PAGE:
The theory comes from Jerry Bails and sprung from an exchange with Roy Thomas in which the latter, pointing out that “Peril”’s title could mean anything when it came to a story, speculated wildly that, amongst other things, it could refer to cartoons coming to life.
That inspired Bails to see a parallel with the story “The Paintings that walked the Earth” in All-Star 28, in which the JSA battled indestructible creatures emerging at night from oil-paintings. The paintings had been made with rare paints from Atlantis, and were psychotropic (a word not used in 1944 but meaning an inanimate object responsive to human emotion). If painted with hatred, as in the case of a man jealous of his successful friends, the painting’s subjects would come alive bent on murder. The possibility that “Perils” was about living cartoons was too much of a coincidence: Bails theorised that “Perils” was the original story, which was then heavily revised when the idea that oil-paints, and colour, was better.
So far as it goes, it’s certainly plausible, but it’s wholly dependant upon a guess as to what “Perils” was about. Fox had no recollections in the 1960s, and had passed away before Bails came up with his theory, which might possibly have sparked a memory, if it were correct. Against the idea is the fact Fox placed “Perils” some considerable time after All-Star 28. And, whilst Bails and Thomas have far greater knowledge of the comic book industry than I, from what I’ve learned, I find it hard to accept that Fox would be paid a full fee for an accepted script, and then be paid a second full fee for producing a revision of it, no matter how heavy that revision was.
The theory is far more convincing when applied to “Men of Magnifica”, a story that will also feature prominently in the next part of this series.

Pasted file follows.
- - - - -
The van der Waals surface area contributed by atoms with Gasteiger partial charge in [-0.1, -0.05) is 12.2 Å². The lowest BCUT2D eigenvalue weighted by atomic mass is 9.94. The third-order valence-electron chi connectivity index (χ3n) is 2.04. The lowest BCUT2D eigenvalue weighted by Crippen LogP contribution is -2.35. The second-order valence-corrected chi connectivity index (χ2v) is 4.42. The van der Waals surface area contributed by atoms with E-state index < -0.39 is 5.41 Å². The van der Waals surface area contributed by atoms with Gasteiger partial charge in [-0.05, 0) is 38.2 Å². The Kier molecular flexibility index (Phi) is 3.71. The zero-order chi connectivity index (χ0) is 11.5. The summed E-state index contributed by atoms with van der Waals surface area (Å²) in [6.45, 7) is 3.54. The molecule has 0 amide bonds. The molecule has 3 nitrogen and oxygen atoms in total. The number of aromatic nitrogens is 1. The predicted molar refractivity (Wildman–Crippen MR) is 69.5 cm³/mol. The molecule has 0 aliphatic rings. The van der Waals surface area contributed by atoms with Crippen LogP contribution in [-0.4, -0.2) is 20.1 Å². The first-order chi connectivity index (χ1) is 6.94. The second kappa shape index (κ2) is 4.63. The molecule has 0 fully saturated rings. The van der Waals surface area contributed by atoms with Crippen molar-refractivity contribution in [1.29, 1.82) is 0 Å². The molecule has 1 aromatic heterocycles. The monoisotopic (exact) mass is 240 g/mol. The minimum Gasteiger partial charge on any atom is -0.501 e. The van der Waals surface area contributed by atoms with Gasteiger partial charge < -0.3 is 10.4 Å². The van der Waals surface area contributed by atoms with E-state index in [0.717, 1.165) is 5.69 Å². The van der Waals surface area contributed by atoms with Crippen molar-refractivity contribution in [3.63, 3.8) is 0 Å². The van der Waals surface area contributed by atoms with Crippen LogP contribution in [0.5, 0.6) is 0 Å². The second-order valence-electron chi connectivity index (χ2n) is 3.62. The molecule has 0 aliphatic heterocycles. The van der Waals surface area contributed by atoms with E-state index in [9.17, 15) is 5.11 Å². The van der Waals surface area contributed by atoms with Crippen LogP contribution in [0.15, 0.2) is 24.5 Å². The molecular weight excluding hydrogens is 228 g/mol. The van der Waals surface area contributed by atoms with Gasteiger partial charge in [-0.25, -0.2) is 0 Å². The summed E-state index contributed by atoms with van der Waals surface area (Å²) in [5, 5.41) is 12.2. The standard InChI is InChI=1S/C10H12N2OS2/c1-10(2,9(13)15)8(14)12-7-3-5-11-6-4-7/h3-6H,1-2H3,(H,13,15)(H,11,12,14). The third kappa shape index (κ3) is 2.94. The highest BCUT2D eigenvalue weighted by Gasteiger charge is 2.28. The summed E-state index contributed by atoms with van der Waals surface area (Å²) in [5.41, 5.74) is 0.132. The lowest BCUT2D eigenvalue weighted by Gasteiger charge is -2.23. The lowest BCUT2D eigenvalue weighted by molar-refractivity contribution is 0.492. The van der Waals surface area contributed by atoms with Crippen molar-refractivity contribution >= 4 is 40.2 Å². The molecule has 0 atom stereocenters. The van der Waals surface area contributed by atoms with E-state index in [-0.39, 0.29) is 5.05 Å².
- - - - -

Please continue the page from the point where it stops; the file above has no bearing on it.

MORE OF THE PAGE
What might it have been about? The title conjures visions of great civilisations, perhaps a lost culture. In Bails’ theory, it would identify alumni of a certain College.
The discovery of the four ‘lost’ stories threw into question the authorship of All-Star 35 – 38. It was established that John Broome, who would take over All-Star permanently in issue 39, wrote the first of these stories, and writer-editor Robert Kanigher the last two. The provenance of All-Star 36, “Five Drowned Men”, is unknown.
It’s a stand-out story, not so much for the tale itself, but for the fact that it features Superman and Batman, standing in for Johnny Thunder and The Atom, for the only time in All-Star, not to mention that it is the only issue to feature a three page Prologue. We’ll look at it in a little more detail in the next issue, but for now the big question is who was its author.
Julius Schwarz, who got his start in comics as assistant editor on All-Star in 1944, was adamant that he had had Kanigher re-write the Flash chapter (into which Kanigher wrote a skiing sequence, it being his passion). But once Bails started to consider “Five Drowned Men”, it seemed glaringly obvious that it was a Gardner Fox plot: a well-motivated villain, seeking revenge on successful old friends who had done him wrong (the very structure Fox had used for “The Paintings that walked the Earth”, and one earlier JSA adventure) and the exposition heavy explanation in the final chapter were hallmarks of Fox’s style.
Add to this Schwarz’s remarks about a Kanigher re-writing, the literary pretension of a Prologue (characteristic of Kanigher) and the appearance of the Big Two in a period where Kanigher appeared to have been pushing for All-Star‘s standards to be raised, and the theory that Kanigher had re-written an unused Fox script – namely “Magnifica” – was overwhelming.
Not to Kanigher, who denied it, furiously even, to the end of his life, claiming never to have rewritten anyone else’s story – a claim which, given his three decades as an editor, seems completely implausible. But it fits, and fits too well for Kanigher’s protests to throw enough doubt upon it.
At least until a more plausible account, or even some evidence, is put forward.
So that accounts for the four ‘lost’ stories: one overtaken by events and never used, one drawn but killed off for being too long to fit into All-Star, and two adapted into stories that did see print, sooner or later, if you accept that solution in respect of “Perils”. At this remove, with the vast majority of those present at the time now lost to us (though the cartoonists of the Forties have proved to be remarkably long-lived), it’s unlikely that further evidence will appear. But not impossible.
In comics, nothing is impossible.
Part 6 – The Kanigher Year